Far from the madding crowds of Los Angeles’ spider-webbed freeways; San Francisco’s millennial and tech-frenzy fueled, lofted start-ups; and California’s mad-grab housing market; there lies a pristine, isolated coast in a far corner of Northern California where time undeniably just pokes along. Not easily accessible by car, and aptly named the Lost Coast…
It has to touch the ceiling. Always. Every year. That’s our criteria for a Christmas tree. Our living room ceiling is 8 ft. high, so that is a feasible reach, but our son’s tops out at 15 ft., presenting a little more of a challenge—especially since his living room/kitchen area makes up a large part of the second floor of his house. During the ten years we lived on a sailboat, we were occasionally able to put a tree outside on the deck, and then, literally, the sky was the limit.
But this isn’t about Christmas. Christmas is over, so why bother with this now? Simply because my husband’s annual obsession—and now our son’s as well—with procuring the tallest tree possible, got me pondering: Why? Why does it always have to touch the ceiling? Why is it so important? I didn’t have to think too much. It all pointed back to Papy.
Papy was my husband’s father, and a Frenchman, like my husband. Papy was also a French Gendarme. A French soldier in WW II (of which he spent a good portion of that time in a German prisoner of war camp in Berlin), Papy continued a career in that vein after the war, because French Gendarmes are a police faction of the French military. Consequently, he was called upon to serve in the post-WW II conflicts of the Suez Canal in Egypt in 1956, and in Algeria’s war of independence against France in the 1960s. As the family story goes, Papy missed a Christmas while serving in Egypt and it was the saddest one in my husband’s memory. Papy, it seemed, always insisted that the Christmas tree touch the ceiling, and since he wasn’t home that year, it didn’t happen. The only tree his family could come up with was something akin to scrawny, prompting my husband to swear that his Christmas trees would always touch the ceiling. We have never had anything less in our 40 years of a life together.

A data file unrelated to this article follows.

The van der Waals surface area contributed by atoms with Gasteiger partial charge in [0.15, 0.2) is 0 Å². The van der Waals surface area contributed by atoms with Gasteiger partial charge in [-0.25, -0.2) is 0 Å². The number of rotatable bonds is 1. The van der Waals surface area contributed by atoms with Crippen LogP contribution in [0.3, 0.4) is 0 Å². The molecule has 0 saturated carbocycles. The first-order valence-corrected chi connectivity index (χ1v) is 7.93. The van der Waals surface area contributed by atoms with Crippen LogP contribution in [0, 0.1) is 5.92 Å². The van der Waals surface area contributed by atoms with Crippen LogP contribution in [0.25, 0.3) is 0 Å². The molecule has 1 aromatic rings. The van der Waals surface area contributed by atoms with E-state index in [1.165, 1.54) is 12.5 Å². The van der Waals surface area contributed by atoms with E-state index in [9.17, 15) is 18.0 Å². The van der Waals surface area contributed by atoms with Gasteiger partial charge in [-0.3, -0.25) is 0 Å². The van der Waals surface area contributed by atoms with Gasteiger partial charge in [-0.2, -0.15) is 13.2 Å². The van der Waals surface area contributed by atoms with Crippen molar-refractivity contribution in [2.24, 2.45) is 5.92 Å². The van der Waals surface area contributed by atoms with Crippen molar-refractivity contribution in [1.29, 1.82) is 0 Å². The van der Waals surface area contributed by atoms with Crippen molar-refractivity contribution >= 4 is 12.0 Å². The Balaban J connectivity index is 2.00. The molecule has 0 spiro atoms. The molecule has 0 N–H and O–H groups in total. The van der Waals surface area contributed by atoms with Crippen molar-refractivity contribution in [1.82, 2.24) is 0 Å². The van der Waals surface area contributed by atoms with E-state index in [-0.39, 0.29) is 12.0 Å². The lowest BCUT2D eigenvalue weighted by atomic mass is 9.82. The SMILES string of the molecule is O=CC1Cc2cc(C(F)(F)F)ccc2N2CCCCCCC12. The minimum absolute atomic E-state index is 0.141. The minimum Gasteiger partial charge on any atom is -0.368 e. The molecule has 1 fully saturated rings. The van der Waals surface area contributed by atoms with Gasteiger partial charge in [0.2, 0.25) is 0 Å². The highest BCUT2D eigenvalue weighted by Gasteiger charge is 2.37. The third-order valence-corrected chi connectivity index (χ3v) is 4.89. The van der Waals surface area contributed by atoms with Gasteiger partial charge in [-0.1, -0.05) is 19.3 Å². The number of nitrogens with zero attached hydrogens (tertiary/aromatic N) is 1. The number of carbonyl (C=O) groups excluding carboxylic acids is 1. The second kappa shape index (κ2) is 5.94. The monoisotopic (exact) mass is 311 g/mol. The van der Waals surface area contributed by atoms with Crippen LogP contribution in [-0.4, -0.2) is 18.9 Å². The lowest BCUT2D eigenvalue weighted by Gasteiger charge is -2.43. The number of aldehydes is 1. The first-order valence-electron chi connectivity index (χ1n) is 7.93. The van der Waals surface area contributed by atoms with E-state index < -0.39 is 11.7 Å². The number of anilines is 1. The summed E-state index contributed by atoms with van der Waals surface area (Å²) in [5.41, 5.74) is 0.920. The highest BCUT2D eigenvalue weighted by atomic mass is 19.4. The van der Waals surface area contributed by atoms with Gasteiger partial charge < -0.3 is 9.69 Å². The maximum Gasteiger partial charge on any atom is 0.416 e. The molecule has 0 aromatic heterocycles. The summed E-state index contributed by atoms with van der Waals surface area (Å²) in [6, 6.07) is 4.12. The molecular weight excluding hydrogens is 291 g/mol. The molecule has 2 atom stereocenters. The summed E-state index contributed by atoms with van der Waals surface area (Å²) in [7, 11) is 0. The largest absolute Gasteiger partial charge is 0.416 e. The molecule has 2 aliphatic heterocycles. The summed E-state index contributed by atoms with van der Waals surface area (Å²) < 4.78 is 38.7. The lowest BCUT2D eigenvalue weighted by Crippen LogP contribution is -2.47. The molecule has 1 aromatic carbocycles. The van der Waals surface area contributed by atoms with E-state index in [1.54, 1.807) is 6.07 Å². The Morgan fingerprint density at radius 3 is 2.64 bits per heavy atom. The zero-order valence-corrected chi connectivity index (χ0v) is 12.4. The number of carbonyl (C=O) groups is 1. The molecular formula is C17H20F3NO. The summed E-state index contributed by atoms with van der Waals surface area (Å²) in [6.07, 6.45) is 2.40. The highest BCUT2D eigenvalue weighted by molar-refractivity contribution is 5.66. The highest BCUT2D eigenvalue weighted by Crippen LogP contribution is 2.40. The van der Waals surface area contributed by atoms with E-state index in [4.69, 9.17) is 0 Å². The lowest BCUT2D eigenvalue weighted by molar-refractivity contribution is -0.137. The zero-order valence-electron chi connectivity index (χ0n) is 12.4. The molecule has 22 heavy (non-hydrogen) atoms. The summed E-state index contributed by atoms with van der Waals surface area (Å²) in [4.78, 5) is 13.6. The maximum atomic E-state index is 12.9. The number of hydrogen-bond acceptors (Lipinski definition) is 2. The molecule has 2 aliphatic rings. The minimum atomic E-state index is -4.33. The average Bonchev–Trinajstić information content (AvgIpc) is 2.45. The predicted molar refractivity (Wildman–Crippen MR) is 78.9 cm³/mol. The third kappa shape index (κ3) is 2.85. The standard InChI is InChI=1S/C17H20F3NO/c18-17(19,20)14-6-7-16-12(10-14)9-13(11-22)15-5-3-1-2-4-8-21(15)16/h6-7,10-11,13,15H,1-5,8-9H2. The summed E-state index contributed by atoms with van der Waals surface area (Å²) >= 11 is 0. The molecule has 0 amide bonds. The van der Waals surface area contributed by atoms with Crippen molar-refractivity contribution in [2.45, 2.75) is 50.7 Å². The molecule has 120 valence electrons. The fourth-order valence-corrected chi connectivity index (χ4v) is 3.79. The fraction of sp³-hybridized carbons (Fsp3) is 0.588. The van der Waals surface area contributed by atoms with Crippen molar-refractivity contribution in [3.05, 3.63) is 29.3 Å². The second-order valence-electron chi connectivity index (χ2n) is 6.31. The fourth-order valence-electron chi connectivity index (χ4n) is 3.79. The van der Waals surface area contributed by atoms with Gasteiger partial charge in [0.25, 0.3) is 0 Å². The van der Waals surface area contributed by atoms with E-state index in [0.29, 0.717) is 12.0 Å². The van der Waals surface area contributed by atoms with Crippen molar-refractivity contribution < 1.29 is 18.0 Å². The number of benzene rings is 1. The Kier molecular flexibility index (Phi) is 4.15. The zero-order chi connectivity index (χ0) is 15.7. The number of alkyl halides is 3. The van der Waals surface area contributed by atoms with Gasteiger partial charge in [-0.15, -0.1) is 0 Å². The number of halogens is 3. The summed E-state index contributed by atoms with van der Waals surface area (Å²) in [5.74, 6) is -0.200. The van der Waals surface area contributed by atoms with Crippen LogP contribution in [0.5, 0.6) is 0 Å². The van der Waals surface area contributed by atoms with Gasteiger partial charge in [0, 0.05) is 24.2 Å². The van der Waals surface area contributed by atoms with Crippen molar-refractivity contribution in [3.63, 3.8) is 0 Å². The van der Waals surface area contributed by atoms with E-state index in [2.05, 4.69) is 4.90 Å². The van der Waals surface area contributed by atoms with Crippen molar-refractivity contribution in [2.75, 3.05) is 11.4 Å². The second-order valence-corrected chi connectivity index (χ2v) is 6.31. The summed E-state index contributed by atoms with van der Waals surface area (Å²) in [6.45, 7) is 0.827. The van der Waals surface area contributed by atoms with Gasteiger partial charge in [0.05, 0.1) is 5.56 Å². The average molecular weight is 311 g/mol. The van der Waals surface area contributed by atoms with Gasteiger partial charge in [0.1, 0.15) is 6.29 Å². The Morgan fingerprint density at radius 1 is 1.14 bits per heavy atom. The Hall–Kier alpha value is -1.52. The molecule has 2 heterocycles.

Our son has now taken up the mantle of the ceiling tree mantra, and with his 15 ft. ceiling perched on a second floor that is further elevated atop a 12 ft. high garage, putting the annual Christmas tree in place is a major acrobatic endeavor. Nevertheless, this annual ritual has taken on such importance for my son that this year he specifically came home for just 24 hours between business trips for the sole purpose of taking his family out to find the tree.
When my father-in-law passed away, the village French priest presiding at my father-in-law’s funeral service deviated from the ethereal fairytale that this good man would find “eternal happiness in heaven,” (apologies to those offended readers, but I am not religiously inclined), and instead queried the mourners, “What is eternity?” He volunteered that maybe “eternity” is something a little more down-to-earth, yet intangible, as in something you leave your children or grandchildren—something of your character, your smile, a ceremony, a habit, a mannerism, that quirky raised eyebrow, a legacy…something along the lines of the indisputable rule of a touch-the-ceiling Christmas tree.
Our Savory Souvenir
Papy’s wife, my mother-in-law, Mamie, has also left her eternal mark on us. She was a supreme confectioner of French fries, or “frites,” the real deal, made in France with her deep fryer, or “friteuse.” Many years later, once we began growing our own potatoes, my husband was drawn to duplicate her success, and after some trial-and-error episodes, voilà, the perfect “frites” were reborn! Again my son was smitten, and not to be outdone by his father, vowed to continue this tradition and our family’s eternal French fries have found another life at a younger generation’s table. No more McDonald’s for us as we honor Mamie with each bite!
For many years we lived with our two children and traveled aboard a sailboat throughout many countries. Although neither my husband nor I come from marine-oriented stock, I know my father fostered my curiosity for adventure and the beyond, while I’m not quite sure how that spirit came to reside within my husband. At any rate, our two children have been irreversibly impregnated with this spirit and they continue today living by this creed, nurturing adventures on land and in the water with their own families. One of our sons is so exceedingly passionate about traveling, camping, and rock climbing with his dear ones that they quite possibly spend as much time on the road in their compact mini-home van, homeschooling their two little guys, as they do at their street address.
Ah yes, the “eternities” have taken hold, and are flourishing and thriving with my grandchildren!
While we tend to forget some of the “why’s” and “wherefore’s” of these whims, habits, and eccentricities living through our mundane routines the rest of the year, we never fail to recognize the spirit of Papy past, present and future when the Christmas season dawns anew. The village priest hit on something. That might just be what eternity really is.